But in the rapacious, collective phenomena of countless Transnational Corporations in conjunction with leaders of various ilk and their storm troopers, could some of their actions—by definition oblivious to effective “social responsibility”—not be considered a pervasive form of ongoing terrorism?

After all, terror is an aspect of what takes place everyday against individuals and populations all over the world—Iraq and Darfur, in part, being simply the obvious examples—when citizens simply by circumstance are attacked, killed or displaced as a result of policy—by both physical attack and/or environmental disruption.


Take a look through this staggering article, Casualties from the Iraq War (the Invasion of Iraq and its fallout). No current situation in the world, it says, has created more displaced people.

Then consider the corporate profits of oil corporations—the largest in history, of any corporations—security and surveillance companies, weapons corporations, and the stock portfolio of the inner circle of the Bush regime.

With the numbers in hand, consider then how big media corporations label the Khartoum government and its Janjaweed henchmen as heinous and genocidal (rightly) and the Bush government as misguided (instructive—hey, I feel the difference that facts don’t bare out, too).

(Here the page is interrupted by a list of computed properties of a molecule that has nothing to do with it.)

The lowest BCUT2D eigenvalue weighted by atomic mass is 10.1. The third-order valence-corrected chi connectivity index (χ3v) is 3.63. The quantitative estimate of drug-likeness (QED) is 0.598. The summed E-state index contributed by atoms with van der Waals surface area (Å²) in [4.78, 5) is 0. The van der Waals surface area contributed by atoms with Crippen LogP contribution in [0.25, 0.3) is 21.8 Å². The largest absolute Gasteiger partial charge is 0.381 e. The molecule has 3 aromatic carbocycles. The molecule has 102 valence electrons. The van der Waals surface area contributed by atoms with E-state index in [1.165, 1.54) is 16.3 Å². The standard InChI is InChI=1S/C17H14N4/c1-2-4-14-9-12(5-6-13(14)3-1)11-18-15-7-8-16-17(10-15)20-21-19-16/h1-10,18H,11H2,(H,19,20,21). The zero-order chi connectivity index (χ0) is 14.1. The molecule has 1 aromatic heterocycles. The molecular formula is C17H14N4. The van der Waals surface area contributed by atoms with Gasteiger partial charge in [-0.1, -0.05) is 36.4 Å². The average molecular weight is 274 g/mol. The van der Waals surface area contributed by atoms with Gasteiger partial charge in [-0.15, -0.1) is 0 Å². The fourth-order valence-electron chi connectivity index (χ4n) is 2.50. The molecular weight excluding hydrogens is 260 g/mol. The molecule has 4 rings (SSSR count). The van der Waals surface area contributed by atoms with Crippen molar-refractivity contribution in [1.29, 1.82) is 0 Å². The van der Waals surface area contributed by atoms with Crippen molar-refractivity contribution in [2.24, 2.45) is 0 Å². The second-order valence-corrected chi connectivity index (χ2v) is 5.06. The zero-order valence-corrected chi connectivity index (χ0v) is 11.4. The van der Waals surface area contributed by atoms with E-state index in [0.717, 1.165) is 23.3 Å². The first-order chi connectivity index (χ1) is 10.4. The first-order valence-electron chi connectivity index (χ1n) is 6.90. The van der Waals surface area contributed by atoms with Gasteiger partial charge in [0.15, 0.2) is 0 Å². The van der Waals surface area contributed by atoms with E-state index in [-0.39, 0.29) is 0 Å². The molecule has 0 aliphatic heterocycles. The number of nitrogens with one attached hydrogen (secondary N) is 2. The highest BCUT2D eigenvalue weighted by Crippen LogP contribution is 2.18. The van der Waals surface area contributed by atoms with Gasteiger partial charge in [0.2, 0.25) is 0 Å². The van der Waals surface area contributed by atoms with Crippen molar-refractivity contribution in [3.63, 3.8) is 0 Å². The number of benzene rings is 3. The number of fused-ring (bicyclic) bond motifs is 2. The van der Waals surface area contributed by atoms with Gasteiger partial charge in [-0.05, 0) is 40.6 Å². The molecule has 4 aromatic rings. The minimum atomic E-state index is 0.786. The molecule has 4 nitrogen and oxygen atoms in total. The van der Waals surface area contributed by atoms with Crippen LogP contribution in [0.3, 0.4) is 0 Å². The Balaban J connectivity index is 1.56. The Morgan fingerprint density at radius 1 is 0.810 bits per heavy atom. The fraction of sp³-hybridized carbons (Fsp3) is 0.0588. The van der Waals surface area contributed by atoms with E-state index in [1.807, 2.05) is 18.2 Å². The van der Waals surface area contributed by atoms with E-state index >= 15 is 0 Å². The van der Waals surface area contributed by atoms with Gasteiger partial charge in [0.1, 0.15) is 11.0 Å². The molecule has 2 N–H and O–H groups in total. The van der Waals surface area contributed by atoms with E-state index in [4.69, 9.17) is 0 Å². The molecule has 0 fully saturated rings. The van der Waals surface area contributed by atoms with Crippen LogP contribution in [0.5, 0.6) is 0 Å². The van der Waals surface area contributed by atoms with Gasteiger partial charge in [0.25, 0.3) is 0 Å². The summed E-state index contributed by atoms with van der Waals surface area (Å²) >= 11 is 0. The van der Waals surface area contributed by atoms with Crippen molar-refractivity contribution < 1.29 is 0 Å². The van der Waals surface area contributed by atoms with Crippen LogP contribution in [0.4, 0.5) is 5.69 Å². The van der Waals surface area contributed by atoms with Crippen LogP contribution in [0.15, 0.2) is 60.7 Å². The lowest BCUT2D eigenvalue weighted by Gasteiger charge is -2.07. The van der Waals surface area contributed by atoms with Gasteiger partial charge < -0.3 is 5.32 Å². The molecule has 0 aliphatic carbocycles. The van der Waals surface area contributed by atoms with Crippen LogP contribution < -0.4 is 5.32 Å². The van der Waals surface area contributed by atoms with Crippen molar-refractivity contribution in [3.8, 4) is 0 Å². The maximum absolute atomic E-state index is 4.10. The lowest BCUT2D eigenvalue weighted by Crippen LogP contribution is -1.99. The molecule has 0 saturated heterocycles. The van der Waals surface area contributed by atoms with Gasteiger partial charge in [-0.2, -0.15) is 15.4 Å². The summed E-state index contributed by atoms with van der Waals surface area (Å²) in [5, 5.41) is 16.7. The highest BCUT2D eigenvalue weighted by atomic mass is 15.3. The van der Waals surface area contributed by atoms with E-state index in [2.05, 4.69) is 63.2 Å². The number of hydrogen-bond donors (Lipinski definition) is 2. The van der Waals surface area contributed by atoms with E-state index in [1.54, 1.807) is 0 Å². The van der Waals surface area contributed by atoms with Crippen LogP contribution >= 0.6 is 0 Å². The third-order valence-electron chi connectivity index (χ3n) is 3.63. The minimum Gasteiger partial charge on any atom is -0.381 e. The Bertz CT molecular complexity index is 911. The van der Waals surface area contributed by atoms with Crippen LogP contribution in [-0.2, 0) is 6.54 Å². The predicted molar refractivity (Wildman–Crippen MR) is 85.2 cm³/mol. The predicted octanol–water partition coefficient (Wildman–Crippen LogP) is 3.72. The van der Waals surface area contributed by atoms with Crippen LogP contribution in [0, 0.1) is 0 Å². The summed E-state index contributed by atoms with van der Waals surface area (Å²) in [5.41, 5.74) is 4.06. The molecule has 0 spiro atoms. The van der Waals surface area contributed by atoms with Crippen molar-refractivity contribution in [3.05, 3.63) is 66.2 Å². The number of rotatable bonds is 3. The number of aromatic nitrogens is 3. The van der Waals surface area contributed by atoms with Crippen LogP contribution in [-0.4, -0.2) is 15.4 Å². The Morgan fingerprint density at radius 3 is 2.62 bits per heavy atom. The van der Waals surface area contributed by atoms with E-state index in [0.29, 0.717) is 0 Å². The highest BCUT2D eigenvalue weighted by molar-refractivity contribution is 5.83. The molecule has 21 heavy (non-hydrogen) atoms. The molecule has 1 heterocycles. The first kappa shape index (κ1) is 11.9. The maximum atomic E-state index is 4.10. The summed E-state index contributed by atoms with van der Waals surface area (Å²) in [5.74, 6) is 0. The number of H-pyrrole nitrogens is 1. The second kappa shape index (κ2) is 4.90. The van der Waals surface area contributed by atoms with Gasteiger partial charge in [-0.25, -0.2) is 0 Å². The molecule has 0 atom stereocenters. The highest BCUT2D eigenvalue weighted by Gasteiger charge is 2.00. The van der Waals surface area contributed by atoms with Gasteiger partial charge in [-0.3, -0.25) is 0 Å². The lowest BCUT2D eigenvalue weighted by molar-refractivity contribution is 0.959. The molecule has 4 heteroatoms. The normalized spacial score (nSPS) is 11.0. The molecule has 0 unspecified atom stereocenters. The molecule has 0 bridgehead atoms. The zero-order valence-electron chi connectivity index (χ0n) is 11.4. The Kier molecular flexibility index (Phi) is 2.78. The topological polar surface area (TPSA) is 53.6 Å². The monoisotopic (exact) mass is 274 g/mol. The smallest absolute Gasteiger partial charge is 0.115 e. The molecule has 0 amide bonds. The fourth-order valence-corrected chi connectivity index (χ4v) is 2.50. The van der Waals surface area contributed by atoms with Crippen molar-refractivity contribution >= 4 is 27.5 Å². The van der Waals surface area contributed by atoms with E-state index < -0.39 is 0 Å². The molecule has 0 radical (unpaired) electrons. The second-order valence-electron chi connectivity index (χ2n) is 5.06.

As for my mood, having read about Paul Watson, his vegan stance in opposition to factory farm cruelty and the resulting environmental decimation—and seeing even as a director of the Sierra Club he couldn’t make fellow-directors see the irony of not speaking out, let alone contributing to the problem—I felt a twinge of “shock and awe,” and my response found itself on the page. It was fun.

For reasons perhaps superior intellects can figure out, big media and politics exist at a bandwidth of consciousness that lives off the tension created by ongoing bold-faced deception. The intensity of the lie, its destracting electrical charge, is its core power—all the rest are lesser details.

Iraq is never immoral no matter how immense the slaughter of children and women. Politicians have affairs and apologise—still hungry for the same. And why not? Emotional evolution is very difficult, I would guess, trapped at this plane. Infinite news spins round and round, information samsara (the cycle of repeating births and deaths, with no liberation), sucking our consciousness down by its centripetal force.

So be careful, and seek more edifying, beautiful, joyous, discerning association.


So I’ll leave you with this comment, which unintentionally seemed to sum up part of life’s experience for many of us—both a longing for the well being of all and desperation in its non-attainment. Let me know if you can relate. Then take a deep breath and carry on! With beauty!

It comes from Urgen Tenzin, executive director of the Tibetan Center for Human Rights and Democracy, as the brutal Chinese government clamp down on Tibetans in the not so Autonomous Region: